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Pictured above, a pupil in Finland is trying out playing a screen with just three buttons, with musical phrases plus a sound effect of a roaring bear (popular with young players!). She has been using the system for just a few minutes, and was successfully playing the song, which proved very enjoyable and motivating for her.

SKUG’s experience from their previous prototype system has led to the incorporation of some innovative playing features, which distinguish it from other eyegaze music systems, and have been shown to enable people to play who couldn’t otherwise. These features provide an easy entry level, and we have found that they enable new users to start playing immediately and gain motivation. These support features can also be changed or removed by teachers to suit each player’s abilities, and most importantly, be able to evolve as a player practises and improves. One feature is to have the buttons in a sequence which can only be played in the right order, so the player can ‘look over’ other buttons to get to the next ‘correct’ button.
Here are two examples: The Play-screen below has buttons each containing a single note, arranged as a keyboard with colouring matching the Figurenotes scheme. A player with enough ability could learn a melody and play it by moving between the buttons in the empty space below. But by putting the buttons into a sequence order, the player is able to learn and play the melody far more easily – they can look over buttons to get to the next ‘correct’ button (note) of the song, without playing the buttons in between.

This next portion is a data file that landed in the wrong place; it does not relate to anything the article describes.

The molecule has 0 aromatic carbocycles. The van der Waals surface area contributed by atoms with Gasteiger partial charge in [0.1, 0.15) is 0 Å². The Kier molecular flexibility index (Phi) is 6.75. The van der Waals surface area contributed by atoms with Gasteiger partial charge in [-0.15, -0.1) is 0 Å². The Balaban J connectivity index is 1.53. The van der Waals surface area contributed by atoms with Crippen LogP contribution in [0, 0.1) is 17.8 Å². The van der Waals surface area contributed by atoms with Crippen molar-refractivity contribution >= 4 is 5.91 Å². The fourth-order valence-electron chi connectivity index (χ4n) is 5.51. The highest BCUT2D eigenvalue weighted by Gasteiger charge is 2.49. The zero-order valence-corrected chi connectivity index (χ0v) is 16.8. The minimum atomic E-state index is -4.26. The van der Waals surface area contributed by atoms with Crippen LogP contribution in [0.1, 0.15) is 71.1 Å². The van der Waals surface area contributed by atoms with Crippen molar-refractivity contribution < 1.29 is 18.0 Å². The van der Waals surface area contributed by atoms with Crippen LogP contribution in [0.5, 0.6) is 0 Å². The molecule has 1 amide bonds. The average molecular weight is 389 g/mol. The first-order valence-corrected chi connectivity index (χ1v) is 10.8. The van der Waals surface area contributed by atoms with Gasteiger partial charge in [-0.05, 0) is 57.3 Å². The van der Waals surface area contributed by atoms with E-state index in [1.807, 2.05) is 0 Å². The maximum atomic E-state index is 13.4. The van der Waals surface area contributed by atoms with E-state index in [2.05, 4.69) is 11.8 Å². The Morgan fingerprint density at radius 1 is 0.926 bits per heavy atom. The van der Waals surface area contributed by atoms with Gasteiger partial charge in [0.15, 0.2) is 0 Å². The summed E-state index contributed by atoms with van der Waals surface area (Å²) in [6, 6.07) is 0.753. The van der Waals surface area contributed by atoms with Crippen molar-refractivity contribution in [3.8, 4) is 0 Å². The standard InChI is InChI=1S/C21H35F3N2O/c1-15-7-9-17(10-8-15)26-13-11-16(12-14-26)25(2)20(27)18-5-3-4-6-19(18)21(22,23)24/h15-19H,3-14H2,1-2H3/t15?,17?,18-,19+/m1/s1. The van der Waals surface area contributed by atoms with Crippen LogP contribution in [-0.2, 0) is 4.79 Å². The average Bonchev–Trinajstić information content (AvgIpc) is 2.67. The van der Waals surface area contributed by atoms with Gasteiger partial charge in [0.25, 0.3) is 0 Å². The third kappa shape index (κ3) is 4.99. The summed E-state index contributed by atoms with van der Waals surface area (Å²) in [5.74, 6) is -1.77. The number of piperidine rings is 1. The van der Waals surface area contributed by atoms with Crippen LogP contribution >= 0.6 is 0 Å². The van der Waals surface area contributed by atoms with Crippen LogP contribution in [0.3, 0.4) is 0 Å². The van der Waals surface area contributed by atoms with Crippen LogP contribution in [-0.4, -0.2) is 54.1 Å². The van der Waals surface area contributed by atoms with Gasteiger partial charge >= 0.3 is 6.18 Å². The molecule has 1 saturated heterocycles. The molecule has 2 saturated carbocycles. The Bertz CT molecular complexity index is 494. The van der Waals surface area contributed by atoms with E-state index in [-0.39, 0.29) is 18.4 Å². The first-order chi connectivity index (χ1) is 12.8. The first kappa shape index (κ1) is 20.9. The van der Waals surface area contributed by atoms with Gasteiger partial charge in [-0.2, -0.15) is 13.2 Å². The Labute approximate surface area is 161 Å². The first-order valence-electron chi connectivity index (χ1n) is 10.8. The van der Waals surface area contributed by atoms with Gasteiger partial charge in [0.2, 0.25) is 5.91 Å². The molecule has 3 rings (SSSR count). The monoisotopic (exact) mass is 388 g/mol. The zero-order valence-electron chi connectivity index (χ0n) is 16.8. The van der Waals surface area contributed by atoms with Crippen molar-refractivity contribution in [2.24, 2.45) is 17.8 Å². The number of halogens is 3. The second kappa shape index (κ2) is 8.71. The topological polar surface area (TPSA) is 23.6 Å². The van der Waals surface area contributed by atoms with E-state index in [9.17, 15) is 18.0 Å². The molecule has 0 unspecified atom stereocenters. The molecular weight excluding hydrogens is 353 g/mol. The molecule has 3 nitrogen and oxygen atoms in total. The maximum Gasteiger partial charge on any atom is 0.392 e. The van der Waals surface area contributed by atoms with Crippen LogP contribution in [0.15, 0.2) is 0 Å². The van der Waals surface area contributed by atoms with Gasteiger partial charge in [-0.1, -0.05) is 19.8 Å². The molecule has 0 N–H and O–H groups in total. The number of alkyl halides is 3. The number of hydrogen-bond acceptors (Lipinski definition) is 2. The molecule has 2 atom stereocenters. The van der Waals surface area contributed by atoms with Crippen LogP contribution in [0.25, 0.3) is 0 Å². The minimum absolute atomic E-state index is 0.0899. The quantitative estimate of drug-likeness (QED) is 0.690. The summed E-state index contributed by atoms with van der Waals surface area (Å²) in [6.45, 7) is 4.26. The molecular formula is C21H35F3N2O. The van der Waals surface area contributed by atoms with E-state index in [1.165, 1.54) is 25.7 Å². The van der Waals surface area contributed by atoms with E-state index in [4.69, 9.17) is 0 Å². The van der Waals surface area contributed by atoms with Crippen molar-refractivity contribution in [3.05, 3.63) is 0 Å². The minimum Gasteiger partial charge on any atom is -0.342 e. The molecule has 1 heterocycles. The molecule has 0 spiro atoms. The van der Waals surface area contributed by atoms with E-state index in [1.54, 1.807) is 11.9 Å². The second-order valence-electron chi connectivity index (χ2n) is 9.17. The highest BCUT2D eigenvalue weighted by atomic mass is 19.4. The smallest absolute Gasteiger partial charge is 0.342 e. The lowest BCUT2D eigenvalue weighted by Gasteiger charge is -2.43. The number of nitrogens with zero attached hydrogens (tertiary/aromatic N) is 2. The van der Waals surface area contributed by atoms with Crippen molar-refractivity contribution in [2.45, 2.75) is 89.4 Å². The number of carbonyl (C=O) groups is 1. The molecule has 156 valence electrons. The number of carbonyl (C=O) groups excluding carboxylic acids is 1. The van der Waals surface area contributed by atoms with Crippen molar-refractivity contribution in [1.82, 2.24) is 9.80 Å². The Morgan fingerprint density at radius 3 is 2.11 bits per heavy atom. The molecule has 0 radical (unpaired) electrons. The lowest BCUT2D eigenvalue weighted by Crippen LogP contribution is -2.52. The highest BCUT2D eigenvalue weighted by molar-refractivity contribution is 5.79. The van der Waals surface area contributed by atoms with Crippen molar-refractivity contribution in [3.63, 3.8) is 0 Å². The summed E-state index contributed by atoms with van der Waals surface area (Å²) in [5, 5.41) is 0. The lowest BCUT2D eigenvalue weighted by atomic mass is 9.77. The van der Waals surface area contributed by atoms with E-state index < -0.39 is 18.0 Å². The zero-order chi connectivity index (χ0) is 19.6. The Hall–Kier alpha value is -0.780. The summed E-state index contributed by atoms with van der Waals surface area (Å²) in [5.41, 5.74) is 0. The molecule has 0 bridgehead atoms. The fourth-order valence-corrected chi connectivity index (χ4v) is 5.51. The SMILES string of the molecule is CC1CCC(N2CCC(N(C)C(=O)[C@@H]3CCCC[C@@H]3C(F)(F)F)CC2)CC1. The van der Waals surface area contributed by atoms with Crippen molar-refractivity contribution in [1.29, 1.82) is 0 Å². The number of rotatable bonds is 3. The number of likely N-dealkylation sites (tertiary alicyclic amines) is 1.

screen shot from eyetouch
As well as illustrating a general theme, the facility to add pictures gives us many more possibilities. The Play-screen below left has buttons which show pictures and play sounds and music relating to J.S. Bach’s life story. The buttons could be played freely, but in this case have been put into a sequence order to illustrate his life chronologically. As before, a player can move through the buttons to play then in order, even though they are close together. But we may want to make them even bigger, and make the player’s job even easier, by setting to only display the ‘next’ button in the sequence (below right). So the other buttons are hidden, and the player only sees the button which is next to play, and can then move onto it.

bach lesson can be split into stages to make it more accessibleplay screen featuring images representing the life of classical musician Bach. Each picture plays some music from that period

There is also an accompanying text to tell the story which, if desired, can be displayed on screen via a built in ‘song-sheet’. Teachers can also make their own Play-screens by putting their own music into buttons – by either playing live on a MIDI keyboard, or recording their own sound samples. To further personalise a Play-screen for a pupil, people can also organise and edit all the visual aspects including adding their own pictures.
The Eye-Touch software is also very easy to install and operate – we have found it quick and easy to install it on school pupils’ eye-gaze tablets, and it worked for them straight away.
In January 2018 the SKUG team started a project to further develop Eye-Touch to expand the ways of playing, the creating and editing facilities for teachers, and the range of songs provided in the library.